Readers need to bear in mind that, apart from the positive and negative elements in the character of Fascism which we have just mentioned, a movement susceptible to development contained several different tendencies, and only the future could have told us which ones would have prevailed, if military defeat and the internal collapse of the nation had not paralysed everything. In Italy — and Germany, too — national unity did not exclude significant tensions within the system. We are not alluding here to simple ideological tendencies represented by one group or another. Such tendencies were, for the most part, of little significance, and we shall ignore them in the present examination. We are dealing rather with elements that concern the structure of the Fascist system and regime, taken concretely, in its governmental and, generally, institutional reality. This is the second and more important reason for the need to overcome mythologising and not to take Fascism in an undifferentiated manner. If, then, one thinks of the two fascisms, the classic form of the ‘Twenty Years’ from 1922-1943 and the Fascism of the Italian Social Republic (1943-1945), which were, indeed, united by a continuity of loyalty and willingness to fight, but are, on the other hand, notably different as political doctrines, partly because of the fatal influence of circumstances, it will be even clearer how much the problems of discrimination and ‘myth’ lead to dangerous conclusions that prejudice a decisive and coherent alignment.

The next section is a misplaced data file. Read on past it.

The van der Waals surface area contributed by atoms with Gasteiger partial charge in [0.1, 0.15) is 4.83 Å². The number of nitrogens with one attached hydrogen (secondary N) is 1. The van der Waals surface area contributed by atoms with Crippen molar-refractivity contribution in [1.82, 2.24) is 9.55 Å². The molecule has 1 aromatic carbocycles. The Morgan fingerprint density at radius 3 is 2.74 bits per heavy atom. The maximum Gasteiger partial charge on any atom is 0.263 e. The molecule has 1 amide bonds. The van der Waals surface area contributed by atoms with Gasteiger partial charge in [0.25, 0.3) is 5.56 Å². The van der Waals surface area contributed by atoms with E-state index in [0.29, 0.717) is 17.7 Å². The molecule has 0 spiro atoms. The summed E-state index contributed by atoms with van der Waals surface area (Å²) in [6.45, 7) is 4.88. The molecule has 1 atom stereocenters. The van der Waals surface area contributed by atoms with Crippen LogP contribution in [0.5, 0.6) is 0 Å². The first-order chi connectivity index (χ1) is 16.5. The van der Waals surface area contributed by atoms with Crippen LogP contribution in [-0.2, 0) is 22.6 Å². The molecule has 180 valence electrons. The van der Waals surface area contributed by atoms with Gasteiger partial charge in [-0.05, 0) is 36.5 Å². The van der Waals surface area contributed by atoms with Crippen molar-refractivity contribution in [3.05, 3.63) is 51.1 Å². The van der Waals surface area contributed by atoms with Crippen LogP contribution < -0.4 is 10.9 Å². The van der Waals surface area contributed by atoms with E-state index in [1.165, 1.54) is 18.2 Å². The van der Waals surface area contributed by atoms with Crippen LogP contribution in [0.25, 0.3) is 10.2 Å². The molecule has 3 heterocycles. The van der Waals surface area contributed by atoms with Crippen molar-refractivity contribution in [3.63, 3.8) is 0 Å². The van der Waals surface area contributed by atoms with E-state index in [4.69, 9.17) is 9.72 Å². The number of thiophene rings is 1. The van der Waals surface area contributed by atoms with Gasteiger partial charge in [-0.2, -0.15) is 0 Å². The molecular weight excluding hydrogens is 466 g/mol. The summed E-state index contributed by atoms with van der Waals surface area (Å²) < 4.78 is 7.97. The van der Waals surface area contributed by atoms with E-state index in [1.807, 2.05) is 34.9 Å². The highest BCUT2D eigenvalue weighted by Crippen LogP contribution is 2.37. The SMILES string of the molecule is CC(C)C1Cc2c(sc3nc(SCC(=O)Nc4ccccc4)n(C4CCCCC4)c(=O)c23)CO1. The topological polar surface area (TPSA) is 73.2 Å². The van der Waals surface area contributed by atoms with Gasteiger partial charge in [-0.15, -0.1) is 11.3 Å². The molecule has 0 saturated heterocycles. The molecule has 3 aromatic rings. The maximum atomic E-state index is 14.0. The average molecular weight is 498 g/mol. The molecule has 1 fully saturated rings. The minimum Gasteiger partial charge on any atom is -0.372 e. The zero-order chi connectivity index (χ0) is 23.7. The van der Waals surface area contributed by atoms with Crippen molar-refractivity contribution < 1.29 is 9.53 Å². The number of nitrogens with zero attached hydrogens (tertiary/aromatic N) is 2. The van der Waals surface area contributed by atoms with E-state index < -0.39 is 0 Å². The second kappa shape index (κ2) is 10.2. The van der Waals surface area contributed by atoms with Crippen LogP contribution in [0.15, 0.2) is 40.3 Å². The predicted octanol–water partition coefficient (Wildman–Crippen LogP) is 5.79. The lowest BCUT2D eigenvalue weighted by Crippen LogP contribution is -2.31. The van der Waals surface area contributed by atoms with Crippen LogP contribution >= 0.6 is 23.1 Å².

“….we must energetically oppose anyone who claims that the choice must be between Fascism or anti-Fascism in an attempt to exhaust every political possibility and discussion. One consequence of this simple polarity is, for example, that no one can be anti-democratic without automatically being ‘Fascist’ — or Communist.”Evola